At this time of year, I dream about the summer beach and its welcome assault on my senses: the smell of coconut sunscreen and burgers on the grill; the sound of the season’s Top 40 hits, blended conversations, and gleeful shrieks from the water; the taste of melting ice cream bars and ice-cold Diet Coke; the sensation of sand running through my fingers or scratching the soles of my feet; and the colorful beach towels, coolers, umbrellas – and all that tanned skin! The days are longer now. It won’t be long…
…before I swap out my wool sweaters for T-shirts and my leather boots for toe-baring Birkenstocks; before we turn off the heat and open the windows; before the sun is up when I open my eyes; before I am back at the beach, covered from face to feet in SPF 30 and scouring the tideline for sea glass.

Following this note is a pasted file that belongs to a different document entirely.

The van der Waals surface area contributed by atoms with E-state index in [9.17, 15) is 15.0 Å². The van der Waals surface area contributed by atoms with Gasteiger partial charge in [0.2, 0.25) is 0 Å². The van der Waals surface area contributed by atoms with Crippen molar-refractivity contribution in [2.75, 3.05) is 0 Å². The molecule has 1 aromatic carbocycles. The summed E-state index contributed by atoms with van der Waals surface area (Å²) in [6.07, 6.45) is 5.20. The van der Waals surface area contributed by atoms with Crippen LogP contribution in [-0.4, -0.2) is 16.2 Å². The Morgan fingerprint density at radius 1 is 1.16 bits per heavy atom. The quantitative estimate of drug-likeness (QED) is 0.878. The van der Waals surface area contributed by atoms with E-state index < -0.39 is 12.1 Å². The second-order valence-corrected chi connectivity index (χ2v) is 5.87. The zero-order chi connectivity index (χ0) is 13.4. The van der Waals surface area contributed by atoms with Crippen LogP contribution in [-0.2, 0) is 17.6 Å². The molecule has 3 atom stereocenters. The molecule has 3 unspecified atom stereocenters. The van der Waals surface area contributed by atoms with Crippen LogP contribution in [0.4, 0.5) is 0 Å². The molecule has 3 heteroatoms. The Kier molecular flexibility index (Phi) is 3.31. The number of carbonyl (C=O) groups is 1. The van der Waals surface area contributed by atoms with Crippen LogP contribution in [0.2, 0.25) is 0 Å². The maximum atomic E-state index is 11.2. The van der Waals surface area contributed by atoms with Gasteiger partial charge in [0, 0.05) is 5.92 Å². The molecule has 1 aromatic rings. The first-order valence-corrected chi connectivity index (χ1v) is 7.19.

And yet, the winter beach is becoming equally appealing to me: the smell of the salt water; the sound of seabirds and waves, or no discernible noise at all; the taste of cold air; the feel of the wind pressing against my face; and a horizon void of sailboats and paddle boards. It is when I’m walking the winter beach, when distractions are at a minimum, that my mind has a chance to open up, to be thoughtful about my surroundings, to be present.
Every morning, I listen to various meditation gurus teach me about being present via an app on my phone – and it’s a struggle, with thoughts flying in and out as fast as I can name them and the aroma of coffee filling the kitchen. The advice I receive is typically helpful. But maybe I need to swap in more trips to the winter beach.